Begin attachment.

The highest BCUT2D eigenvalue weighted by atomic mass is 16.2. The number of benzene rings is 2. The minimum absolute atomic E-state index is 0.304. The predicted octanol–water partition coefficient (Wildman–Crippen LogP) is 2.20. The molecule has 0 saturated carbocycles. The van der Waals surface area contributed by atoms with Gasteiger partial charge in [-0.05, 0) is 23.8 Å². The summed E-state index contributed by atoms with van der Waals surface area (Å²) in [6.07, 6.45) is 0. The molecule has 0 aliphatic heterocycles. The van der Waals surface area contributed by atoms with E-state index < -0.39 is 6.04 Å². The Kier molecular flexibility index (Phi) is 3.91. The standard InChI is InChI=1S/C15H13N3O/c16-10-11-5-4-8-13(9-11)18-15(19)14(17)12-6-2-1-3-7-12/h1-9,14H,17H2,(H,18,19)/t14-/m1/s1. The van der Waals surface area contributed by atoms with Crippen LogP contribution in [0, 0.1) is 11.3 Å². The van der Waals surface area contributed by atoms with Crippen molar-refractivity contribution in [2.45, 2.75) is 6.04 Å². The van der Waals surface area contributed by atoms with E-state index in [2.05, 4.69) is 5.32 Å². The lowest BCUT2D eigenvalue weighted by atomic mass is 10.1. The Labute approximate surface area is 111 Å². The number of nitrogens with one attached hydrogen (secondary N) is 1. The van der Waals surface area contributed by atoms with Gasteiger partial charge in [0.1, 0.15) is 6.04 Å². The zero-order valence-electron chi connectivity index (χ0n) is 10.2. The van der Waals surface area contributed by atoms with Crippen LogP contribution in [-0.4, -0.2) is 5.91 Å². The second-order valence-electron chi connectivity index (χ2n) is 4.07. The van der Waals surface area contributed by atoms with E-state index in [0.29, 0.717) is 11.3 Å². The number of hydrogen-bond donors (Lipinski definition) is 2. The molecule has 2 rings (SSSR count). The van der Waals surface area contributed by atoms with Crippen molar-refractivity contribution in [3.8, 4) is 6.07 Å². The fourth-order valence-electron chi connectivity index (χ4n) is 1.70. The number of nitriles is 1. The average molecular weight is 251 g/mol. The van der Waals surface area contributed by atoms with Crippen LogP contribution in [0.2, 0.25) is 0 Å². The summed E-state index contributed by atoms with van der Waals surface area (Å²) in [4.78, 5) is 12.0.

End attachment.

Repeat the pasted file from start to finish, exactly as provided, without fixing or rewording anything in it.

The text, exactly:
The highest BCUT2D eigenvalue weighted by atomic mass is 16.2. The number of benzene rings is 2. The minimum absolute atomic E-state index is 0.304. The predicted octanol–water partition coefficient (Wildman–Crippen LogP) is 2.20. The molecule has 0 saturated carbocycles. The van der Waals surface area contributed by atoms with Gasteiger partial charge in [-0.05, 0) is 23.8 Å². The summed E-state index contributed by atoms with van der Waals surface area (Å²) in [6.07, 6.45) is 0. The molecule has 0 aliphatic heterocycles. The van der Waals surface area contributed by atoms with E-state index < -0.39 is 6.04 Å². The Kier molecular flexibility index (Phi) is 3.91. The standard InChI is InChI=1S/C15H13N3O/c16-10-11-5-4-8-13(9-11)18-15(19)14(17)12-6-2-1-3-7-12/h1-9,14H,17H2,(H,18,19)/t14-/m1/s1. The van der Waals surface area contributed by atoms with Crippen LogP contribution in [0, 0.1) is 11.3 Å². The van der Waals surface area contributed by atoms with Crippen molar-refractivity contribution in [2.45, 2.75) is 6.04 Å². The van der Waals surface area contributed by atoms with E-state index in [2.05, 4.69) is 5.32 Å². The lowest BCUT2D eigenvalue weighted by atomic mass is 10.1. The Labute approximate surface area is 111 Å². The number of nitrogens with one attached hydrogen (secondary N) is 1. The van der Waals surface area contributed by atoms with Gasteiger partial charge in [0.1, 0.15) is 6.04 Å². The zero-order valence-electron chi connectivity index (χ0n) is 10.2. The van der Waals surface area contributed by atoms with Crippen LogP contribution in [-0.4, -0.2) is 5.91 Å². The second-order valence-electron chi connectivity index (χ2n) is 4.07. The van der Waals surface area contributed by atoms with E-state index in [0.29, 0.717) is 11.3 Å². The number of hydrogen-bond donors (Lipinski definition) is 2. The molecule has 2 rings (SSSR count). The van der Waals surface area contributed by atoms with Crippen molar-refractivity contribution in [3.8, 4) is 6.07 Å². The fourth-order valence-electron chi connectivity index (χ4n) is 1.70. The number of nitriles is 1. The average molecular weight is 251 g/mol. The van der Waals surface area contributed by atoms with Crippen LogP contribution in [0.2, 0.25) is 0 Å². The summed E-state index contributed by atoms with van der Waals surface area (Å²) in [4.78, 5) is 12.0.